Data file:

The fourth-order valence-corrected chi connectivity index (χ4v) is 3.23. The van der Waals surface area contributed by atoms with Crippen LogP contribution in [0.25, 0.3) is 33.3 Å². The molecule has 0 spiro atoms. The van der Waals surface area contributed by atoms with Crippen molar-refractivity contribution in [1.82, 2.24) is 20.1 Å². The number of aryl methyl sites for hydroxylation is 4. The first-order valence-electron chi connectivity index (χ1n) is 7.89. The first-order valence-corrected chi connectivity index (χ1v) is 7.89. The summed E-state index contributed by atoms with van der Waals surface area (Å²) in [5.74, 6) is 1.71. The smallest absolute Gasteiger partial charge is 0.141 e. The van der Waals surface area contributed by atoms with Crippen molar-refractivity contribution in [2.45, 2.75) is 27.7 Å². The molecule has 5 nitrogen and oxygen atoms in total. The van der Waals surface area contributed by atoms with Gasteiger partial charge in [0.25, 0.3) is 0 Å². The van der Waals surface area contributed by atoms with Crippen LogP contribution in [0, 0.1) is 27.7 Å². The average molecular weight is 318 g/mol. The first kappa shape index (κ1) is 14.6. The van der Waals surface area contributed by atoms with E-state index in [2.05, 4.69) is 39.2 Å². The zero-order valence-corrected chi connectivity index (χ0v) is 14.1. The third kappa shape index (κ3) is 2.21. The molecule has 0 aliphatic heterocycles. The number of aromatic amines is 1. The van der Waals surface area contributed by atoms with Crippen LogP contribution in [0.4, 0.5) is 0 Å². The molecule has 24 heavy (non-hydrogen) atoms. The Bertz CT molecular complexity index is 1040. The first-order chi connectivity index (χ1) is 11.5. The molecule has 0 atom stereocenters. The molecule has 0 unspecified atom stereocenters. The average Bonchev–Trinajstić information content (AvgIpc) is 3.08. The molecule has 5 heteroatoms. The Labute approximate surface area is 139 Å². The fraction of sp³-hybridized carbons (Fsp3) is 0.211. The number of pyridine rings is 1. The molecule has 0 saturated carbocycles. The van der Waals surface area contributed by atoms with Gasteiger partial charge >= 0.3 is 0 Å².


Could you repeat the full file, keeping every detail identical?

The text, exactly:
The fourth-order valence-corrected chi connectivity index (χ4v) is 3.23. The van der Waals surface area contributed by atoms with Crippen LogP contribution in [0.25, 0.3) is 33.3 Å². The molecule has 0 spiro atoms. The van der Waals surface area contributed by atoms with Crippen molar-refractivity contribution in [1.82, 2.24) is 20.1 Å². The number of aryl methyl sites for hydroxylation is 4. The first-order valence-electron chi connectivity index (χ1n) is 7.89. The first-order valence-corrected chi connectivity index (χ1v) is 7.89. The summed E-state index contributed by atoms with van der Waals surface area (Å²) in [5.74, 6) is 1.71. The smallest absolute Gasteiger partial charge is 0.141 e. The van der Waals surface area contributed by atoms with Crippen molar-refractivity contribution in [2.45, 2.75) is 27.7 Å². The molecule has 5 nitrogen and oxygen atoms in total. The van der Waals surface area contributed by atoms with Gasteiger partial charge in [0.25, 0.3) is 0 Å². The van der Waals surface area contributed by atoms with Crippen LogP contribution in [0, 0.1) is 27.7 Å². The average molecular weight is 318 g/mol. The first kappa shape index (κ1) is 14.6. The van der Waals surface area contributed by atoms with E-state index in [2.05, 4.69) is 39.2 Å². The zero-order valence-corrected chi connectivity index (χ0v) is 14.1. The third kappa shape index (κ3) is 2.21. The molecule has 0 aliphatic heterocycles. The number of aromatic amines is 1. The van der Waals surface area contributed by atoms with Crippen LogP contribution in [0.4, 0.5) is 0 Å². The molecule has 24 heavy (non-hydrogen) atoms. The Bertz CT molecular complexity index is 1040. The first-order chi connectivity index (χ1) is 11.5. The molecule has 0 atom stereocenters. The molecule has 0 unspecified atom stereocenters. The average Bonchev–Trinajstić information content (AvgIpc) is 3.08. The molecule has 5 heteroatoms. The Labute approximate surface area is 139 Å². The fraction of sp³-hybridized carbons (Fsp3) is 0.211. The number of pyridine rings is 1. The molecule has 0 saturated carbocycles. The van der Waals surface area contributed by atoms with Gasteiger partial charge >= 0.3 is 0 Å².